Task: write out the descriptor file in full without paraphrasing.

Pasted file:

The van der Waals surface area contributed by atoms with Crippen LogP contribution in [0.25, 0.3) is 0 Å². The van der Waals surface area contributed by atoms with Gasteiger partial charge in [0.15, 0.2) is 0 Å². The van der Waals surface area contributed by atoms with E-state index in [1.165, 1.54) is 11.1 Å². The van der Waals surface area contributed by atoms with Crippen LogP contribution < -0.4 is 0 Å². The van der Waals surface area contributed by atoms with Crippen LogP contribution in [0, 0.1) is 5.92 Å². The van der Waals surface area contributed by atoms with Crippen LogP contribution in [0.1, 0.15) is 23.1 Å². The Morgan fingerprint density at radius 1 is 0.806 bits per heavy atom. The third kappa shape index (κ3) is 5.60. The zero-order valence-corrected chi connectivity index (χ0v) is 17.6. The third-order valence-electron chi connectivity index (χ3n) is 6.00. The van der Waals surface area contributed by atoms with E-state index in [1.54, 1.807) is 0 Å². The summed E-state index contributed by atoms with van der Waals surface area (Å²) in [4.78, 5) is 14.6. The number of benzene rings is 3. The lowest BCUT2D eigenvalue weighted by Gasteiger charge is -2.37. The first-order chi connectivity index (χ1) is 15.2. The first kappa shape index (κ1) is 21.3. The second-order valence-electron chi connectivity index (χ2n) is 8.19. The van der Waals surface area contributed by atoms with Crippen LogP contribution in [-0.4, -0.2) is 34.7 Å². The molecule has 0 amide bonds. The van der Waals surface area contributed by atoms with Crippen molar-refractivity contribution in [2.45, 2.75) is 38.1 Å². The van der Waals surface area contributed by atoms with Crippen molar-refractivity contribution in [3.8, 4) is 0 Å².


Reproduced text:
The van der Waals surface area contributed by atoms with Crippen LogP contribution in [0.25, 0.3) is 0 Å². The van der Waals surface area contributed by atoms with Gasteiger partial charge in [0.15, 0.2) is 0 Å². The van der Waals surface area contributed by atoms with E-state index in [1.165, 1.54) is 11.1 Å². The van der Waals surface area contributed by atoms with Crippen LogP contribution < -0.4 is 0 Å². The van der Waals surface area contributed by atoms with Crippen LogP contribution in [0, 0.1) is 5.92 Å². The van der Waals surface area contributed by atoms with Crippen LogP contribution in [0.1, 0.15) is 23.1 Å². The Morgan fingerprint density at radius 1 is 0.806 bits per heavy atom. The third kappa shape index (κ3) is 5.60. The zero-order valence-corrected chi connectivity index (χ0v) is 17.6. The third-order valence-electron chi connectivity index (χ3n) is 6.00. The van der Waals surface area contributed by atoms with E-state index in [1.54, 1.807) is 0 Å². The summed E-state index contributed by atoms with van der Waals surface area (Å²) in [4.78, 5) is 14.6. The number of benzene rings is 3. The lowest BCUT2D eigenvalue weighted by Gasteiger charge is -2.37. The first-order chi connectivity index (χ1) is 15.2. The first kappa shape index (κ1) is 21.3. The second-order valence-electron chi connectivity index (χ2n) is 8.19. The van der Waals surface area contributed by atoms with Crippen LogP contribution in [-0.4, -0.2) is 34.7 Å². The molecule has 0 amide bonds. The van der Waals surface area contributed by atoms with Crippen molar-refractivity contribution in [2.45, 2.75) is 38.1 Å². The van der Waals surface area contributed by atoms with Crippen molar-refractivity contribution in [3.8, 4) is 0 Å².